I have to agree with John Francis. A "stand alone" monthly cash flow forecast lacks integrity. It really needs to be linked to a forecast of P&L and balance sheet, and should take into account invoicing dates, profile of debtors collection, etc. I would suggest that a "stand alone" cash flow forecast could be done alongside the monthly forecast (that would be linked to monthly P&L and balance sheet forecasts) but should be a daily forecast, as this would highlight any problems that may occur during the month. For example, if all your receipts come in at the month end and your payments go out during the month, there may well be an overdrawn situation during the month, even though the month end forecast appears to be well in credit.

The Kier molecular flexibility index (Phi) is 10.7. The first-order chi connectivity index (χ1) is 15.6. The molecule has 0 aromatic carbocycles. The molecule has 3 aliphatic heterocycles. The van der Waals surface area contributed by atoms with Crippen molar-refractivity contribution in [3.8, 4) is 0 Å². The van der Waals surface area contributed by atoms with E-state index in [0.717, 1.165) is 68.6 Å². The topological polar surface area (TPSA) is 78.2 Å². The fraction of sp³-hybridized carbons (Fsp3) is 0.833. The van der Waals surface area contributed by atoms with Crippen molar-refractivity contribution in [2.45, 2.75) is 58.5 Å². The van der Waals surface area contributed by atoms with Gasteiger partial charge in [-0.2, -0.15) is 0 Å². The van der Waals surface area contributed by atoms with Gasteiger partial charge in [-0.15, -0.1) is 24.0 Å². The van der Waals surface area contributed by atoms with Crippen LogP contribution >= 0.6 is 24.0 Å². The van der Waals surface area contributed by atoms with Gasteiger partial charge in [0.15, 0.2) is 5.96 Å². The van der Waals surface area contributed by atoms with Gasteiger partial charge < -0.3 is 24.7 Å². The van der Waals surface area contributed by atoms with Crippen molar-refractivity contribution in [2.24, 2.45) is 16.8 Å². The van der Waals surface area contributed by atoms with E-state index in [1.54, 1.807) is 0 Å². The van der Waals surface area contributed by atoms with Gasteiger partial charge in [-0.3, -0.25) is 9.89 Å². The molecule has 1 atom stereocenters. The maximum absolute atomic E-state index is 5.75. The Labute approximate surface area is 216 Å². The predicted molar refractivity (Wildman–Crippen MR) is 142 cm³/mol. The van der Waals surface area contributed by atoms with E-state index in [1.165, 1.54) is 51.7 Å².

Please can you explain precisely what you mean by "hashing".
Totally agree with you, Tedbuck.
I was reading the article and decided to post a comment that it will defeat the objective of increasing the Treasury net "take" for exactly the reasons you have outlined above.
Would it not be easier to use the ranking function, then if two values in the list are, in fact, the same, they will have the same ranking, which is arguably better than ranking Kiwi 3rd and Bananas 4th merely bacause Kiwis appear in your list after Bananas.
The formula that I would enter in cell E2 on your example would be:
=Rank (B2,B$2:B$11,0), then copy the formula down column E.
I would then simply sort the list by reference to the rank value in column E.
However, I can see that COUNTIF would be useful to use if you wanted to identify genuine duplicated data so it can be removed.